This week’s theme has me questioning what are appropriate photos for a blog. My submissions for this weekly photo challenge are all coming from my father’s war album, and this morning I had to choose between a number of photos that tell a story of regret. In the end, I couldn’t put them on my blog. It’s enough to say that my father regretted volunteering to defend Australia in the Middle East. It’s also true, though, that those who were defended didn’t regret his contribution and were very thankful for the servicemen and women of the AIF (Australian Imperial Forces).
This photo, however, makes me wonder what the driver was thinking.
3rd Feb: My son and his fiancée just ordered their wedding rings from a country in the other hemisphere. The new way of shopping. I’m still getting my head around this.
4th Feb: When leaving to walk the dog, the couple in the Housing flats called out: ‘How are ya?’ This is the first time any of the tenants have voluntarily spoken to me.
5th Feb: Bought an antique chair for my son’s fiancée. I saw swirls etched into the seat, but she showed me they were hearts.
6th Feb: I just bought fabric from a country in the other hemisphere. Never say never.
7th Feb: Translating a passage about a dying abbot, I paused for a moment to search for a song online for background music, and found several covers done by Amy Winehouse. I wouldn’t have let her into my personal space, but when I played her version of Billie Holiday’s ‘There is no greater love’ all the grimness of the abbot’s death was forgotten. I never learn to never say never.
It was a toss-up tonight between two photos that suited the theme of ‘ready’. One was of my father and his mates in the training camp, ready and waiting to be sent to the Middle East. And there was this one of an Egyptian kitchen hand bearing about 50 plates with more behind him, ready to serve all the extra patrons. His hands have a firm grip on his load…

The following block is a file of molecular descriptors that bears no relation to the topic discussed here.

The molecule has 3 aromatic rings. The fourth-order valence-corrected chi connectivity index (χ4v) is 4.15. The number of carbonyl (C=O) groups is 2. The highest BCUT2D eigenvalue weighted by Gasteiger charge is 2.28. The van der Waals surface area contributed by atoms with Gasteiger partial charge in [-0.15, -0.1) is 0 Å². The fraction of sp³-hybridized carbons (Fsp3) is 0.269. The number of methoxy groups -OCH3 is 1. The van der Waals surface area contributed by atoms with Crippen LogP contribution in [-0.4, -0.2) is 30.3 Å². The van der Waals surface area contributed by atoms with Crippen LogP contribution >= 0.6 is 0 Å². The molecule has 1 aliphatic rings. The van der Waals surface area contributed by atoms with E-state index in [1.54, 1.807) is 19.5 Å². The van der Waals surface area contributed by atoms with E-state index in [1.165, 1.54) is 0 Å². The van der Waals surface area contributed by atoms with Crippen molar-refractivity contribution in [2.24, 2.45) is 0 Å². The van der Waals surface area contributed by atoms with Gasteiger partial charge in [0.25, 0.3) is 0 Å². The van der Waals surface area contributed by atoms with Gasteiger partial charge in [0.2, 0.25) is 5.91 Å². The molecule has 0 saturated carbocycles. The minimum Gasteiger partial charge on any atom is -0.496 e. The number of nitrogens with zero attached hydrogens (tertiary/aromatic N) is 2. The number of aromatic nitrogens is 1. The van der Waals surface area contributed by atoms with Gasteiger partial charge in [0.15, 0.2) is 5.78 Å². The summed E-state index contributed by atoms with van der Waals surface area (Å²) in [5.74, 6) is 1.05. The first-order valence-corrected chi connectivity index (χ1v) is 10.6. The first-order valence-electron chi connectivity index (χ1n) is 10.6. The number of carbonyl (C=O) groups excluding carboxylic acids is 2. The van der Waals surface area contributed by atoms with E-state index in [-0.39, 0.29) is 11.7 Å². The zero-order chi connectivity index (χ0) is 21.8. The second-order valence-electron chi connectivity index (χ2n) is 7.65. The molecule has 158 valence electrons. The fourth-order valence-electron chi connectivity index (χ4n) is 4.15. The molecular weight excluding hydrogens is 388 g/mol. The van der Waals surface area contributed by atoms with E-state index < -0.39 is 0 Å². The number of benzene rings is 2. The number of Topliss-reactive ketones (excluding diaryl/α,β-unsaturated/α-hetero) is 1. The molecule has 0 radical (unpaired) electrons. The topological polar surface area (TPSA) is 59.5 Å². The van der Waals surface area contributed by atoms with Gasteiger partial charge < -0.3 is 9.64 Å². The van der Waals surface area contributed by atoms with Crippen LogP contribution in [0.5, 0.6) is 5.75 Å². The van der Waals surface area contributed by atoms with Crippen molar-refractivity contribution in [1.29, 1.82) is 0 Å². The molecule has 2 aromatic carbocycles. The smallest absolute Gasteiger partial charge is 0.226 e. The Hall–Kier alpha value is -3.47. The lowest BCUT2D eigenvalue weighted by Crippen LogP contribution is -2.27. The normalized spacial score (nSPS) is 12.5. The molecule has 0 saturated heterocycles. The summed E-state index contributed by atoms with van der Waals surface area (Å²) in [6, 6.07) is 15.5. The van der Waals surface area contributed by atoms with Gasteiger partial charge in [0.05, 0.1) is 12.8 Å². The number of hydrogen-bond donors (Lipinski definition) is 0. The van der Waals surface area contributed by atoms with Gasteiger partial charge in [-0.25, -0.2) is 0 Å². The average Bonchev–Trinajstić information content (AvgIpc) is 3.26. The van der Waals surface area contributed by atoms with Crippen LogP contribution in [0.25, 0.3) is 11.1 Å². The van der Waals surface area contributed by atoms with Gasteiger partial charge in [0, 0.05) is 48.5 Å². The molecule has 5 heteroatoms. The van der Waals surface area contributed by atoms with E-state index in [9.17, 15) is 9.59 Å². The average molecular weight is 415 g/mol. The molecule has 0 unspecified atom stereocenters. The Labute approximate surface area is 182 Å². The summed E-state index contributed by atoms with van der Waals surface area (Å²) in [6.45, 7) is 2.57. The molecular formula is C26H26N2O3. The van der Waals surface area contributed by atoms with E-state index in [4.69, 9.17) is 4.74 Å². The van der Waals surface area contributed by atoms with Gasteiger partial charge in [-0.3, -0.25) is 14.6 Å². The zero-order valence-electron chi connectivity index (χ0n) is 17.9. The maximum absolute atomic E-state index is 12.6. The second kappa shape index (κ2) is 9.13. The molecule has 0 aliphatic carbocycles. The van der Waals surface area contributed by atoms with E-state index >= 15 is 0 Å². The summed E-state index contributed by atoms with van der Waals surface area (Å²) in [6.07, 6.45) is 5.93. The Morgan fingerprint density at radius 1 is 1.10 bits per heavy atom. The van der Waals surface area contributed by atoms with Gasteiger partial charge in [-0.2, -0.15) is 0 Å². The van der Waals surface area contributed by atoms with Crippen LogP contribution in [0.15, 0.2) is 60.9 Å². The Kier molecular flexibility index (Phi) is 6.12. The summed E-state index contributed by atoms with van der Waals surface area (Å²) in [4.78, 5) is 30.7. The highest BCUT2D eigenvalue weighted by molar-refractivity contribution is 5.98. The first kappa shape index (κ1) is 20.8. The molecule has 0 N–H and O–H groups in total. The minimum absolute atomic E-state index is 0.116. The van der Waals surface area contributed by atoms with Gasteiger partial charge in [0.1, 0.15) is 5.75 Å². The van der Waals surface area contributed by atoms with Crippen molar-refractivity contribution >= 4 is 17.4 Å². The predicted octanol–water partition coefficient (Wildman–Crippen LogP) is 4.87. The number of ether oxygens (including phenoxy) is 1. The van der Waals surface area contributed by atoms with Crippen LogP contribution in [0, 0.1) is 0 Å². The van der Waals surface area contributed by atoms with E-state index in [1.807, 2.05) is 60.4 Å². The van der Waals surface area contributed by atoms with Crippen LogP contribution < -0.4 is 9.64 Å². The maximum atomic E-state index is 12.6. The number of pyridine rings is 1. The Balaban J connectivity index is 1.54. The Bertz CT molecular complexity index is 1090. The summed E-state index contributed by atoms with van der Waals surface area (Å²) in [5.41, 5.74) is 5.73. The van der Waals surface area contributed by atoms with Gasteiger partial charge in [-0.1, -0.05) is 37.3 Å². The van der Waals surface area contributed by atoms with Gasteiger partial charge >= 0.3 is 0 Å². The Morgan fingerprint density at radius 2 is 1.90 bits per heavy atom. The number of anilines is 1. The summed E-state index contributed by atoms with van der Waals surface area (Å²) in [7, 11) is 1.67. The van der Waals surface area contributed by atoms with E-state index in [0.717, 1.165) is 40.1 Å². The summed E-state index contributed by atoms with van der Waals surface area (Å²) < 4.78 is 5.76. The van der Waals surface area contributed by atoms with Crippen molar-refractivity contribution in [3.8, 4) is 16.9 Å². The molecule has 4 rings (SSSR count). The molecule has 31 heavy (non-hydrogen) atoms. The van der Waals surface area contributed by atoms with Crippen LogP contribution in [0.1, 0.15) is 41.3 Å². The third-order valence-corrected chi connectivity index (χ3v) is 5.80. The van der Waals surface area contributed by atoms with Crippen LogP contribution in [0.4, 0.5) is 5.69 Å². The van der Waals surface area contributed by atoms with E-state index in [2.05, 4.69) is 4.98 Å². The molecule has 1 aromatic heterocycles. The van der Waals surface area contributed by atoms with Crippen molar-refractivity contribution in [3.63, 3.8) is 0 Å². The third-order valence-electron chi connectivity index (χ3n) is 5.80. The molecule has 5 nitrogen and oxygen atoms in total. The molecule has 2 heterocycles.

Tonight there were only three of us home for dinner. I cooked chicken and asparagus pie. Two of us had Coke glasses and one had a French glass. One of us had Coke in his Coke glass. We lit the new candle bought yesterday at the Sunday markets and made by Benedictine nuns. It burns perfectly, leaving a neat round chasm filled with the melted wax. Though we often eat outside on our deck now the evenings are warm and the days are long, tonight the wind picked up and kept us at the kitchen table.
Perhaps these people were waiting for their weekly challenge, too.
This is another photo from my father’s war album. It would have been taken in the winter of 1941. I researched the acronym he wrote next to Don Gray; AACS probably means Army Airways Communications System personnel.
Looks like a cold place to be waiting for something to happen…
Today I’ve been to three places, my small camera tucked in my hand, looking for the right stranger, someone doing something I wanted to remember. I discovered an underground bookshop of uncatalogued books, and in a side nook, a café and a musician. He was the right stranger.
He sang a song I didn’t know: The Spider Song (Or Somewhere in the car) by Pat Drummond. I’ve just found the lyrics online as well as the stranger’s name. Fred Pilcher. Now I know who he is but he doesn’t know me. I’m the stranger.
The lyrics are a good read: http://www.patdrummond.net/Lyrics/Laughter/Somewhere_In_The_Car.html
With my hands I’m typing what you are reading. With them I write letters and stories that you will not read. I can even add calligraphic flourishes. I can cook, drive, ride a bike because I have hands.
But I can’t play an instrument.
For twenty years I’ve taken my sons to piano and guitar lessons, and now I hear live music in my home. How rich my life is because their hands play instruments.
I thank my son for playing This old love by Lior so I could photograph him. I could listen to him for hours.
I found this photo in the war album. I had to play with the levels because the words were barely visible in the original 2″ x 3″ photo, and I was amazed when I darkened it and saw what was written on this huge sign. It’s derived from Winston Churchill’s London broadcast on 22nd June 1941, following Germany’s invasion of Russia.
I don’t know where this building is, though it’s probably in north Africa. The album contains photos taken in 1941/42.